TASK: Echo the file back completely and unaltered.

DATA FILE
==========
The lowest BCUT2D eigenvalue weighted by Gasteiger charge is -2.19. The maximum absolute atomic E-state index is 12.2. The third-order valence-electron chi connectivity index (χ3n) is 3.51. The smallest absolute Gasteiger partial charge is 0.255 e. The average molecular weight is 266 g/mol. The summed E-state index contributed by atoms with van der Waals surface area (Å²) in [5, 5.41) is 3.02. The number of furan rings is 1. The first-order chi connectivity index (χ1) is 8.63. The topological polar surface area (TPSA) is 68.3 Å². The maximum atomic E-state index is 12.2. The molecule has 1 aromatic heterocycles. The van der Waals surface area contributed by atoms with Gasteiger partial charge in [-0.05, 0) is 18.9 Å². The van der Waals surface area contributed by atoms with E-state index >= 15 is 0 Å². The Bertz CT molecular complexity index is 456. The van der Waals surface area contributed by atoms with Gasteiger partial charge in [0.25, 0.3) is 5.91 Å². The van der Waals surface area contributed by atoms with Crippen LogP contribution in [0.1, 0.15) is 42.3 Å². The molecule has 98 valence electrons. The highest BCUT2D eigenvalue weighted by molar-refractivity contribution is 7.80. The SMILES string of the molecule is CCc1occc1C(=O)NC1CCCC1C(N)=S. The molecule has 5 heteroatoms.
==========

The lowest BCUT2D eigenvalue weighted by Gasteiger charge is -2.19. The maximum absolute atomic E-state index is 12.2. The third-order valence-electron chi connectivity index (χ3n) is 3.51. The smallest absolute Gasteiger partial charge is 0.255 e. The average molecular weight is 266 g/mol. The summed E-state index contributed by atoms with van der Waals surface area (Å²) in [5, 5.41) is 3.02. The number of furan rings is 1. The first-order chi connectivity index (χ1) is 8.63. The topological polar surface area (TPSA) is 68.3 Å². The maximum atomic E-state index is 12.2. The molecule has 1 aromatic heterocycles. The van der Waals surface area contributed by atoms with Gasteiger partial charge in [-0.05, 0) is 18.9 Å². The van der Waals surface area contributed by atoms with E-state index >= 15 is 0 Å². The Bertz CT molecular complexity index is 456. The van der Waals surface area contributed by atoms with Gasteiger partial charge in [0.25, 0.3) is 5.91 Å². The van der Waals surface area contributed by atoms with Crippen LogP contribution in [0.1, 0.15) is 42.3 Å². The molecule has 98 valence electrons. The highest BCUT2D eigenvalue weighted by molar-refractivity contribution is 7.80. The SMILES string of the molecule is CCc1occc1C(=O)NC1CCCC1C(N)=S. The molecule has 5 heteroatoms.